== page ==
“It’s something that I think is dramatically needed nationwide,” Moline said.
Not Great For Dealers Either
As things are now, large manufacturing companies hold excusive rights to specialized software and tools needed to fix technologically advanced equipment. Dealers must pay monthly fees for access to them, Jeff Rose, owner of the Rose Bros Inc. dealership in Lingle, told Cowboy State Daily.
“As a dealer, you really don’t want just anybody and everybody to have access to that (software), because we pay the fees for it and they don’t have to, so it tips the tables,” he said. “I have to pay $500 a month to have access to that link. It’s not the dealers, it’s the companies we represent that force us to do this.”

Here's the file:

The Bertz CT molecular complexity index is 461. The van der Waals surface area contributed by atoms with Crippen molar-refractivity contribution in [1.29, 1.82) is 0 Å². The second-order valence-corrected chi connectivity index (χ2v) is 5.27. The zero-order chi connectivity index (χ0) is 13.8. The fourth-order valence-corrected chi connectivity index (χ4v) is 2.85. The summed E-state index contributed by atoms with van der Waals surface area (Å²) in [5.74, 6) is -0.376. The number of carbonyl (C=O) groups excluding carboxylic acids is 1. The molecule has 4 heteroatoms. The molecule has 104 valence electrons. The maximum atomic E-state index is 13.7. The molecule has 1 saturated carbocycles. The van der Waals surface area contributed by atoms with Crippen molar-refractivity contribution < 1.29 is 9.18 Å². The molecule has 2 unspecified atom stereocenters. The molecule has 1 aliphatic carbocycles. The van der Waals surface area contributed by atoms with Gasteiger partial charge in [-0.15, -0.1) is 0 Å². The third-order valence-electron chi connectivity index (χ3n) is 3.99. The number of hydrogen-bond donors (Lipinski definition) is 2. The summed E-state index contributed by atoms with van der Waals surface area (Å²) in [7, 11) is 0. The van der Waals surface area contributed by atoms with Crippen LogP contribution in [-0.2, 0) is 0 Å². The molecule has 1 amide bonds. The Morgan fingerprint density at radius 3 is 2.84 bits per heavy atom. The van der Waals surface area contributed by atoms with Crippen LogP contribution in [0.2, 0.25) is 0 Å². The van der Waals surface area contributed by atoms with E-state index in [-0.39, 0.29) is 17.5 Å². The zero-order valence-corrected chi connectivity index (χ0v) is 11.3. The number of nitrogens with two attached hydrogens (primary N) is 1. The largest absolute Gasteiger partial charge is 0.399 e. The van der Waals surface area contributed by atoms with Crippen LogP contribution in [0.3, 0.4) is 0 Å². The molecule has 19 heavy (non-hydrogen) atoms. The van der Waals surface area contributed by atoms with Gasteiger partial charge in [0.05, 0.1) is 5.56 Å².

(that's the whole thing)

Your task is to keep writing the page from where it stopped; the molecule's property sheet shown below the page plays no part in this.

Even so, Rose said he can see the farmers’ side of things, so he has mixed feelings about right to repair bills.
“It’s hard for me to answer ‘yes’ or ‘no’ on those bills,” he said. “If it could (put) pressure on the companies to lower the price on some of the diagnostic equipment, it could level the playing field and drive down costs for everybody.”
Moline said he’s not certain if or when there will be another attempt at a Wyoming right-to-repair law. It won’t likely be in 2024, because that’s a budget session and bills not directly related to the budget won’t do well.
“We will maybe see how things work out, how Colorado’s right to repair law works out, and then maybe bring something to the 2025 session,” Moline said.
Is The ‘MOU’ Enough?
The American Farm Bureau recently established a memorandum of understanding with some major agricultural equipment manufacturers, Moline said. That has helped loosen some access to vital repair software and tools.